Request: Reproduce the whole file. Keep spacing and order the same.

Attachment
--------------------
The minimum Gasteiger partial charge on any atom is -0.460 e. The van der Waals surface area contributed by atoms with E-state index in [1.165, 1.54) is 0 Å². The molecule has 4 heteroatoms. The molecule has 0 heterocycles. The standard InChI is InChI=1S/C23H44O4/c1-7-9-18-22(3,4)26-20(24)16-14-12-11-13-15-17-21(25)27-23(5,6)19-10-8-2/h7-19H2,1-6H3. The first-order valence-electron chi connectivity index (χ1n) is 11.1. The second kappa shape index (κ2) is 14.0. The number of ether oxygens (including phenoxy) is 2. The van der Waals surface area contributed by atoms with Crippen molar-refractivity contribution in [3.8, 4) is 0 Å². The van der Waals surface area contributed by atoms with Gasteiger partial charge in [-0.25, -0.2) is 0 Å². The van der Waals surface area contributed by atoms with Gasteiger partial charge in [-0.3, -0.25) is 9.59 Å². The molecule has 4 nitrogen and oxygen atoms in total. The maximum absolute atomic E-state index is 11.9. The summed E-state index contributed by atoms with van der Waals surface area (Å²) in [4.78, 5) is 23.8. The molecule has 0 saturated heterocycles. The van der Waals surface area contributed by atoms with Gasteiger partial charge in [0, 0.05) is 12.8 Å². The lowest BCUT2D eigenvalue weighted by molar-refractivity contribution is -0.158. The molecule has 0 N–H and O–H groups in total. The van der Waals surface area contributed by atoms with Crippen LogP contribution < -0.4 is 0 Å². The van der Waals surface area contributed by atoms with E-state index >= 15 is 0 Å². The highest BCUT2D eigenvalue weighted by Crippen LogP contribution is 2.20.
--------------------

The minimum Gasteiger partial charge on any atom is -0.460 e. The van der Waals surface area contributed by atoms with E-state index in [1.165, 1.54) is 0 Å². The molecule has 4 heteroatoms. The molecule has 0 heterocycles. The standard InChI is InChI=1S/C23H44O4/c1-7-9-18-22(3,4)26-20(24)16-14-12-11-13-15-17-21(25)27-23(5,6)19-10-8-2/h7-19H2,1-6H3. The first-order valence-electron chi connectivity index (χ1n) is 11.1. The second kappa shape index (κ2) is 14.0. The number of ether oxygens (including phenoxy) is 2. The van der Waals surface area contributed by atoms with Crippen molar-refractivity contribution in [3.8, 4) is 0 Å². The van der Waals surface area contributed by atoms with Gasteiger partial charge in [-0.25, -0.2) is 0 Å². The van der Waals surface area contributed by atoms with Gasteiger partial charge in [-0.3, -0.25) is 9.59 Å². The molecule has 4 nitrogen and oxygen atoms in total. The maximum absolute atomic E-state index is 11.9. The summed E-state index contributed by atoms with van der Waals surface area (Å²) in [4.78, 5) is 23.8. The molecule has 0 saturated heterocycles. The van der Waals surface area contributed by atoms with Gasteiger partial charge in [0, 0.05) is 12.8 Å². The lowest BCUT2D eigenvalue weighted by molar-refractivity contribution is -0.158. The molecule has 0 N–H and O–H groups in total. The van der Waals surface area contributed by atoms with Crippen LogP contribution < -0.4 is 0 Å². The van der Waals surface area contributed by atoms with E-state index >= 15 is 0 Å². The highest BCUT2D eigenvalue weighted by Crippen LogP contribution is 2.20.